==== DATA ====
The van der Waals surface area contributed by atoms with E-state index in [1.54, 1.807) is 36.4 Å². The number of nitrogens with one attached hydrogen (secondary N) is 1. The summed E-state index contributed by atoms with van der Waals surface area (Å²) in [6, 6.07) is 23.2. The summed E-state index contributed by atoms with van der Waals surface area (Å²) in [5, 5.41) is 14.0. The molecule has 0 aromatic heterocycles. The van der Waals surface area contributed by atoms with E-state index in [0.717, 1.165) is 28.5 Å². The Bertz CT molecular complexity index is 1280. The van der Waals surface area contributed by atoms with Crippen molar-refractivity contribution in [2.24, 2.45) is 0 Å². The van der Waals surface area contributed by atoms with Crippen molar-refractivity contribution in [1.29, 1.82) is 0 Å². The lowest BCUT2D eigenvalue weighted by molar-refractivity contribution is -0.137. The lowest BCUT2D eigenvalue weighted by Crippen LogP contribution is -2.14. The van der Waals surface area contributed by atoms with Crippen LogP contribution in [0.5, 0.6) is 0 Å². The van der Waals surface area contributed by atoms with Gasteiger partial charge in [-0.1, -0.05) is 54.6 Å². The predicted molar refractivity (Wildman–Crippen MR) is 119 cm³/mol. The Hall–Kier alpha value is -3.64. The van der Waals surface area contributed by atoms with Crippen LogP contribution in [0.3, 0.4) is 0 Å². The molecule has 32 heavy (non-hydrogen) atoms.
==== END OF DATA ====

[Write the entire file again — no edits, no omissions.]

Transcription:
The van der Waals surface area contributed by atoms with E-state index in [1.54, 1.807) is 36.4 Å². The number of nitrogens with one attached hydrogen (secondary N) is 1. The summed E-state index contributed by atoms with van der Waals surface area (Å²) in [6, 6.07) is 23.2. The summed E-state index contributed by atoms with van der Waals surface area (Å²) in [5, 5.41) is 14.0. The molecule has 0 aromatic heterocycles. The van der Waals surface area contributed by atoms with E-state index in [0.717, 1.165) is 28.5 Å². The Bertz CT molecular complexity index is 1280. The van der Waals surface area contributed by atoms with Crippen molar-refractivity contribution in [2.24, 2.45) is 0 Å². The van der Waals surface area contributed by atoms with Crippen molar-refractivity contribution in [1.29, 1.82) is 0 Å². The lowest BCUT2D eigenvalue weighted by molar-refractivity contribution is -0.137. The lowest BCUT2D eigenvalue weighted by Crippen LogP contribution is -2.14. The van der Waals surface area contributed by atoms with Crippen LogP contribution in [0.5, 0.6) is 0 Å². The van der Waals surface area contributed by atoms with Gasteiger partial charge in [-0.1, -0.05) is 54.6 Å². The predicted molar refractivity (Wildman–Crippen MR) is 119 cm³/mol. The Hall–Kier alpha value is -3.64. The van der Waals surface area contributed by atoms with Crippen LogP contribution in [0.3, 0.4) is 0 Å². The molecule has 32 heavy (non-hydrogen) atoms.